The Cradle of Humankind, a UNESCO world heritage site located approximately 50kms from the metropolis of Johannesburg, has been the site of many archaeological and anthropological finds since the early 20th century. The most famous of these discoveries was the unearthing of “Mrs. Ples” (Australopithecus africanus), dating back 2.3 million years, at the Sterkfontein caves.
This evidence of our early ancestors prompted the naming of the 474 square kilometer site, home to more than three dozen other caves bearing fossilized hominid remains. Ever since these discoveries first became known, tourists have been flocking to the area to experience a part of our history as a species, but it was only in 2005 that the South African government opened the official visitors’ centre, Maropeng, which literally translates as “the place where we come from”.
The site allows visitors to visit actual archaeological dig sites, to experience the unearthing of our history first hand. Within this award-winning centre, one can take an underground boat ride through 2500 square meters of exhibits, essentially a trip back through our own history, including the ice age, and culminating in a breathtaking recreation of the big bang, thought to have been the event that formed the universe as we know it. Guided tours of all the exhibitions are on offer, both to tourists, and the many school groups that visit the site.
Within the complex are hotels, restaurants and other amenities, so visitors have the option of staying on the premises to further explore the area.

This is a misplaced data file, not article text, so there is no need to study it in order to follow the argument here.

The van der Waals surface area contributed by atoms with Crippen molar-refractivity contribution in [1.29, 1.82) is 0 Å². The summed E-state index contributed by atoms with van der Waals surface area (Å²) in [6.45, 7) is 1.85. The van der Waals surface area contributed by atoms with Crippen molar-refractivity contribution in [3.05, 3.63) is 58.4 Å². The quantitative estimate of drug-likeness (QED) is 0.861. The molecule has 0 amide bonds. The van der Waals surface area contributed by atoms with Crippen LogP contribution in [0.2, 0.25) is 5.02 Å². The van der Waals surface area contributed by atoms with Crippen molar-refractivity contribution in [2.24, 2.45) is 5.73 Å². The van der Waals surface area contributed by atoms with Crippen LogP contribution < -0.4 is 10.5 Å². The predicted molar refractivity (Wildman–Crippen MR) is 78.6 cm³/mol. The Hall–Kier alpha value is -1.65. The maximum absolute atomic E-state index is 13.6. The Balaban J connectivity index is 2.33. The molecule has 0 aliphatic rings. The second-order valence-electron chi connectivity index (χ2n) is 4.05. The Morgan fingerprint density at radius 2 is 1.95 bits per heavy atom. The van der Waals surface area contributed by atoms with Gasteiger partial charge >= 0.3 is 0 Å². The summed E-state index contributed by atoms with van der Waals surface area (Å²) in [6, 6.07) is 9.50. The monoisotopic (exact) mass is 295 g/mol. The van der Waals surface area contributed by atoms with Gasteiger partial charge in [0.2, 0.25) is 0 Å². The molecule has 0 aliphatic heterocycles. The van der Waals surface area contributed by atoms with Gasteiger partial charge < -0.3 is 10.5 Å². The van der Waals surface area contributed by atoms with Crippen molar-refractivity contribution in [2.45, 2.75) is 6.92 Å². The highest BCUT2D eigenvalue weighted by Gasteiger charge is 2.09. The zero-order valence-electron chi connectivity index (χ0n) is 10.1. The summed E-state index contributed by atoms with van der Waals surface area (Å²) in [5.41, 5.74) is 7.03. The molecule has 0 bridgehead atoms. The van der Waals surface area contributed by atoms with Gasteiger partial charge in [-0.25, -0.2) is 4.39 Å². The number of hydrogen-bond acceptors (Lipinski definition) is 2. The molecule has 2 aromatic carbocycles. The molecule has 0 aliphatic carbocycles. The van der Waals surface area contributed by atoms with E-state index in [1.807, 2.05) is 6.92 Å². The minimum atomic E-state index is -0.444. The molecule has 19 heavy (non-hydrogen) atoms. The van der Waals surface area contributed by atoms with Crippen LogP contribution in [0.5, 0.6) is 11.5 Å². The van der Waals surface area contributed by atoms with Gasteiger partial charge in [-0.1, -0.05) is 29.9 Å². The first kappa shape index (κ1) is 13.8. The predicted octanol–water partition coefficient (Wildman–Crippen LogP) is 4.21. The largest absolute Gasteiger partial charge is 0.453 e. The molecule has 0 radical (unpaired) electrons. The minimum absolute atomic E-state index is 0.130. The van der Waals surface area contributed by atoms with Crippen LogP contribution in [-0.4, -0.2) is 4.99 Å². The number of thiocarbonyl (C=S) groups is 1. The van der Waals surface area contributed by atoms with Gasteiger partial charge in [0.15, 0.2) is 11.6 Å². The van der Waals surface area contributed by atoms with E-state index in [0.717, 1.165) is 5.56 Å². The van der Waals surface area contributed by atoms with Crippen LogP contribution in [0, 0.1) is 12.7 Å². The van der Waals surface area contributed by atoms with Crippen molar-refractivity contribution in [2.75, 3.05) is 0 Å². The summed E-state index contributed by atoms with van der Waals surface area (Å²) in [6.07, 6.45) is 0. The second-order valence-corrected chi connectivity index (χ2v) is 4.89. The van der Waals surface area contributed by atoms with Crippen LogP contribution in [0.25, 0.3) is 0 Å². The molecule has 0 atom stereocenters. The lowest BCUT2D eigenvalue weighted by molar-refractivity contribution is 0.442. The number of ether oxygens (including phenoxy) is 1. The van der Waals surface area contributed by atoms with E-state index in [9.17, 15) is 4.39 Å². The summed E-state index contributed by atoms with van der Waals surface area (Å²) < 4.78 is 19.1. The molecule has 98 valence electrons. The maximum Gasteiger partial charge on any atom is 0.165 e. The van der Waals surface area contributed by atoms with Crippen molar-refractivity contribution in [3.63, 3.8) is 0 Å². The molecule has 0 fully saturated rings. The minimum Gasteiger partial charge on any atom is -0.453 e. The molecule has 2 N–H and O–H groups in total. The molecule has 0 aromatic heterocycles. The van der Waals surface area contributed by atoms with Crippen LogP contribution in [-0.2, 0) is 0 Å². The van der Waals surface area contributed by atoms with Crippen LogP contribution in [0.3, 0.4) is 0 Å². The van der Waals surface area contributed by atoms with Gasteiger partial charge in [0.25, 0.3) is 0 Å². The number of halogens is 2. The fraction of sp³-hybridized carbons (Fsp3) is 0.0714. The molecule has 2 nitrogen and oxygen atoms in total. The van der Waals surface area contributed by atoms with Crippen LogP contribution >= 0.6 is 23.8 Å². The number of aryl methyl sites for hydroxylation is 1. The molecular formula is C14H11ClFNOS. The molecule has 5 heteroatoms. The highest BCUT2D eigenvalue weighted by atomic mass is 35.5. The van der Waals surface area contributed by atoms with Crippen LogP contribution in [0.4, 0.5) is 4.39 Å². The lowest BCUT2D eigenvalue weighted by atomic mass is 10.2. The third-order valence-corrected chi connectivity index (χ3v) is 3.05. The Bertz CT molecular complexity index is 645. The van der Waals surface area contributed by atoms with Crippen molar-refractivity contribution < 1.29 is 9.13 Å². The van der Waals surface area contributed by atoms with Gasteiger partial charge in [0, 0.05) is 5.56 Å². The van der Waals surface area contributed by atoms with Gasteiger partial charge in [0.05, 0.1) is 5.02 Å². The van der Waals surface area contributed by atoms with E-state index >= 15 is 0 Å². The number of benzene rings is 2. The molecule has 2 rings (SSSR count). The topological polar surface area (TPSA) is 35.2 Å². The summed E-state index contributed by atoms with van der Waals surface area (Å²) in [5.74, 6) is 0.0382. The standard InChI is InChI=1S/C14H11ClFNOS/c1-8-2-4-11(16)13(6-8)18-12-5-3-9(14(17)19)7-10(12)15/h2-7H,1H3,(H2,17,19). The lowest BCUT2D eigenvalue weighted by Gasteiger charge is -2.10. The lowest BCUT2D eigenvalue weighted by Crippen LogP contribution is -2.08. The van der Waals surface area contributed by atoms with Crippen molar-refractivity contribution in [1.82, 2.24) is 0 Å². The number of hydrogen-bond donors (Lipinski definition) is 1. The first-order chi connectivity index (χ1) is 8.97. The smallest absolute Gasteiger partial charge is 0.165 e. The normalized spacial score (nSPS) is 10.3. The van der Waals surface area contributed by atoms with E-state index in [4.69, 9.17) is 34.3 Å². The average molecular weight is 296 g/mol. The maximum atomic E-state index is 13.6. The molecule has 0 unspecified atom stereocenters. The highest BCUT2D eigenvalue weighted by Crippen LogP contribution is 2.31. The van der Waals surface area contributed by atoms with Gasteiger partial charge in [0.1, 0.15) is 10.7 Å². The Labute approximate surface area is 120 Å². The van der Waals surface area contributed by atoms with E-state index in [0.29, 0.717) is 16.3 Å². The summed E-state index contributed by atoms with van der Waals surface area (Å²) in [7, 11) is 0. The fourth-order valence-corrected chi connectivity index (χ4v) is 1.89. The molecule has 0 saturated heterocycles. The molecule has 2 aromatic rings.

Like the Sterkfontein caves, Swartkrans is owned by the University of the Witwatersrand. Fossil remains, as well as stone tools have been unearthed at this site. Extinct animal remains have also been found in the area, particularly at Plover’s lake, a collapsed cave where extensive digging has also taken place.
Wonder Cave, while not the site of any archaeological finds, rivals the famed Kango Caves in terms of rock formations, and offers guided tours through the enormous cavern, which has a volume in the region of 46 000 cubic meters. Many other caves and dig sites are located within the cradle, some of which are open to the public. Anyone planning a trip to the area should contact the local tourism authorities for more information.
After spending so much time exploring ancient wonders, and marveling at our own history, it may seem strange to return to modern amenities, but rest assured, these abound in the area. Three, four and five star hotels are located in the area, as well as bed and breakfast accommodation. Some of these offer spa treatments fly fishing, horse riding, and excellent restaurants offering fine dining.Also on offer within the Cradle are hot air balloon rides, game viewing, bird watching, hikes and guided trails and many other activities.